Japanese pianist Jun Kanno wows Karachi

Japanese pianist Jun Kanno wows Karachi

Kanno’s impressive experience and depth is recognised the world over
26 May, 2017

The prodigious performance of eminent Japanese pianist Jun Kanno at the National Academy of Performing Arts (Napa) on Wednesday was a balm for weary souls. The power and grace with which Kanno played brought drama to the Napa auditorium and a truly deserving standing ovation.

Kanno’s impressive experience and depth is recognised the world over. He has played with several orchestras, including in Munich, Berlin, Prague and even with the Korean National Orchestra.

He collaborated with Napa students on the piano on the classic folksong ‘Sakura’ which means cherry blossom. The song is a depiction of the spring season which brings in its fold the beautiful cherry blossom flower. The students did well with singing the Japanese lyrics to Kanno’s playing.

Effortlessly gliding fingers, playful tunes quickly transforming into a sombre ballad, Kanno had the audience arrested each time he played the piano.

He made the effort to build a story and provide the audience with a glimpse of the world he belongs to.

Speaking to the audience, Kanno expressed his delight at being able to collaborate with Pakistani musicians at Napa. Along with Ustad Nafees Ahmed on the sitar, Kanno was part of a jugalbandi on Mozart’s self-titled rondo ‘Alla turca’ — a thrilling expe­­rience.

Kanno played Western composers in the first half of the evening including the likes of Mozart and Beethoven. He then decided to play the tunes of Japanese composer of classical music Akira Ifukube, who passed away in 2006.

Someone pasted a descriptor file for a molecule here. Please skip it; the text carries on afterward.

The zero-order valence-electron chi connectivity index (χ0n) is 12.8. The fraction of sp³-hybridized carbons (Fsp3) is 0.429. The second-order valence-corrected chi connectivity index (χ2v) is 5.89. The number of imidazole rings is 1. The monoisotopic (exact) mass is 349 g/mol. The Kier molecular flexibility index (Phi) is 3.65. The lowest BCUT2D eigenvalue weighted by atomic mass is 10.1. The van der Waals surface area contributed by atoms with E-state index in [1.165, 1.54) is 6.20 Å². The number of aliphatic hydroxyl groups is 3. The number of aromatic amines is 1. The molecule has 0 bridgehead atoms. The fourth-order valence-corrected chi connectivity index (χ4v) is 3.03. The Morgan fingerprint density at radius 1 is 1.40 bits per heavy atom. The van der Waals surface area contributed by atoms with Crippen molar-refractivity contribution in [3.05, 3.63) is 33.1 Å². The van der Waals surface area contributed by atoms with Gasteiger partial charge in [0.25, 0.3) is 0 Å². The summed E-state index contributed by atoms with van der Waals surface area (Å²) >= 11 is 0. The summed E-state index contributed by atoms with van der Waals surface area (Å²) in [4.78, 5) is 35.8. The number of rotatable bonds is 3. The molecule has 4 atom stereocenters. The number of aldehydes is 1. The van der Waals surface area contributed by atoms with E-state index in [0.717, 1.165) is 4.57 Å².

It was then that Kanno truly shined. One could feel him narrating a story of starry nights and violent waters, of calm shores and dreams that defy comprehension, overall uplifting the mood of everyone present in the auditorium. The Japanese composition, Ifu­kube’s ‘Piano Suite’, beautifully painted Japanese folklore thr­ough soft melodic composition.

“Ifukube was a self-made musician who did not receive formal training. His composition of ‘Piano Suite’ is inspired by Japanese folklore,” said Kanno.

Ustad Nafees also played raag Bhopali for the audience. As a tribute to the guest of honour, Jun Kanno, Ustad Nafees played the raag first in the style which is popular in the Far East. He later switched back to the traditional style.

Originally published in Dawn, May 26th, 2017


as May 26, 2017 09:38am
How come these events are not publicized adequately. I would have loved to attend this.
music fan May 26, 2017 10:44am
I wish foreign consulates like Goethe Institute, British Council, Italian consulate and so many others with NAPA or any organization organize more concerts to the culturally and entertainment starved people of Karachi, there is so much talent in this world, and in our own city, yet there are few organizations or individuals who bring this for the people to enjoy. A city like Karachi of about 20 million people can afford to pay for tickets of say Rs.1000/- per head for concerts. There are organisations which can donate and promote talent, there is so much potential, I wish music enthusiast take up this challenge.